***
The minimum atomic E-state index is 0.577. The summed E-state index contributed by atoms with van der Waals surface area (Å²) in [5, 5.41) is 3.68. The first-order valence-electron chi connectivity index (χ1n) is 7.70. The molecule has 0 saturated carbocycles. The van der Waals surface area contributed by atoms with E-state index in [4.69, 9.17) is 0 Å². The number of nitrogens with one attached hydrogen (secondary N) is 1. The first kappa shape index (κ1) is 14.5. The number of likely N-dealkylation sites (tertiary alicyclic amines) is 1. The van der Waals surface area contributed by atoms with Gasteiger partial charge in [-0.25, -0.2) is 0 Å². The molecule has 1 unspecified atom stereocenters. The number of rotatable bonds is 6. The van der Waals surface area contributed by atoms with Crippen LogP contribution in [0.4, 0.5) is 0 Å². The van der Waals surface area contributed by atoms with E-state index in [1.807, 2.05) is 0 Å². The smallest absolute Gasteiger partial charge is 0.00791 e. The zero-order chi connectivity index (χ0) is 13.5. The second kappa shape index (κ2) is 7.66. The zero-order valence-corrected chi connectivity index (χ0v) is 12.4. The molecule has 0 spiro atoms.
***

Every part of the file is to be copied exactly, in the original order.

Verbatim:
The minimum atomic E-state index is 0.577. The summed E-state index contributed by atoms with van der Waals surface area (Å²) in [5, 5.41) is 3.68. The first-order valence-electron chi connectivity index (χ1n) is 7.70. The molecule has 0 saturated carbocycles. The van der Waals surface area contributed by atoms with E-state index in [4.69, 9.17) is 0 Å². The number of nitrogens with one attached hydrogen (secondary N) is 1. The first kappa shape index (κ1) is 14.5. The number of likely N-dealkylation sites (tertiary alicyclic amines) is 1. The van der Waals surface area contributed by atoms with Gasteiger partial charge in [-0.25, -0.2) is 0 Å². The molecule has 1 unspecified atom stereocenters. The number of rotatable bonds is 6. The van der Waals surface area contributed by atoms with Crippen LogP contribution in [0.4, 0.5) is 0 Å². The van der Waals surface area contributed by atoms with E-state index in [1.807, 2.05) is 0 Å². The smallest absolute Gasteiger partial charge is 0.00791 e. The zero-order chi connectivity index (χ0) is 13.5. The second kappa shape index (κ2) is 7.66. The zero-order valence-corrected chi connectivity index (χ0v) is 12.4. The molecule has 0 spiro atoms.